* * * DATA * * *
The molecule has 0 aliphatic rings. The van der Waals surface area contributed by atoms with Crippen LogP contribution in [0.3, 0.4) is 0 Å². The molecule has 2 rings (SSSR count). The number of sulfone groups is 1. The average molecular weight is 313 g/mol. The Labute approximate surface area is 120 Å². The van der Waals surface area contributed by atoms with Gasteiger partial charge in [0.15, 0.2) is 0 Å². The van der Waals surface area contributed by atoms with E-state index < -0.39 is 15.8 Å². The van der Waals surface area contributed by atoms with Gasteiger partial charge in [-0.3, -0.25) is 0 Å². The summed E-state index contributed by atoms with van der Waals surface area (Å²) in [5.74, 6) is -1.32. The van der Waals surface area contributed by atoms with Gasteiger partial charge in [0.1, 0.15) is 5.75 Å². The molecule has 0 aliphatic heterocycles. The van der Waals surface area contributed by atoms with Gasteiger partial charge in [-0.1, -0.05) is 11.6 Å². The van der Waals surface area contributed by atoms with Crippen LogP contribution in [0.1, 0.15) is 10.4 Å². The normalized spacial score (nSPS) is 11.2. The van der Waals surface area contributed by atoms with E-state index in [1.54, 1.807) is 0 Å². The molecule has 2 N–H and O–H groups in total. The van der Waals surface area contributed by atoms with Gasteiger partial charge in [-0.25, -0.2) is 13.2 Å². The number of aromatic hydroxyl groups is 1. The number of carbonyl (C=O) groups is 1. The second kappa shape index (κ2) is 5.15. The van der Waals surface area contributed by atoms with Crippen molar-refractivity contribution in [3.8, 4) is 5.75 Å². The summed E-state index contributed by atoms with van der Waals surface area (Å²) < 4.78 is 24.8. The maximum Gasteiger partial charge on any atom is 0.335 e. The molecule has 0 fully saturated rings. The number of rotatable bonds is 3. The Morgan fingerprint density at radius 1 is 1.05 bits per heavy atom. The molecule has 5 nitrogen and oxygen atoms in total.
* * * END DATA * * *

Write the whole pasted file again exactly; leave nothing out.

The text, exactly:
The molecule has 0 aliphatic rings. The van der Waals surface area contributed by atoms with Crippen LogP contribution in [0.3, 0.4) is 0 Å². The molecule has 2 rings (SSSR count). The number of sulfone groups is 1. The average molecular weight is 313 g/mol. The Labute approximate surface area is 120 Å². The van der Waals surface area contributed by atoms with Gasteiger partial charge in [0.15, 0.2) is 0 Å². The van der Waals surface area contributed by atoms with E-state index < -0.39 is 15.8 Å². The van der Waals surface area contributed by atoms with Gasteiger partial charge in [-0.3, -0.25) is 0 Å². The summed E-state index contributed by atoms with van der Waals surface area (Å²) in [5.74, 6) is -1.32. The van der Waals surface area contributed by atoms with Gasteiger partial charge in [0.1, 0.15) is 5.75 Å². The molecule has 0 aliphatic heterocycles. The van der Waals surface area contributed by atoms with Gasteiger partial charge in [-0.1, -0.05) is 11.6 Å². The van der Waals surface area contributed by atoms with Crippen LogP contribution in [0.1, 0.15) is 10.4 Å². The normalized spacial score (nSPS) is 11.2. The van der Waals surface area contributed by atoms with E-state index in [1.54, 1.807) is 0 Å². The molecule has 2 N–H and O–H groups in total. The van der Waals surface area contributed by atoms with Gasteiger partial charge in [-0.25, -0.2) is 13.2 Å². The number of aromatic hydroxyl groups is 1. The number of carbonyl (C=O) groups is 1. The second kappa shape index (κ2) is 5.15. The van der Waals surface area contributed by atoms with Crippen molar-refractivity contribution in [3.8, 4) is 5.75 Å². The summed E-state index contributed by atoms with van der Waals surface area (Å²) < 4.78 is 24.8. The maximum Gasteiger partial charge on any atom is 0.335 e. The molecule has 0 fully saturated rings. The number of rotatable bonds is 3. The Morgan fingerprint density at radius 1 is 1.05 bits per heavy atom. The molecule has 5 nitrogen and oxygen atoms in total.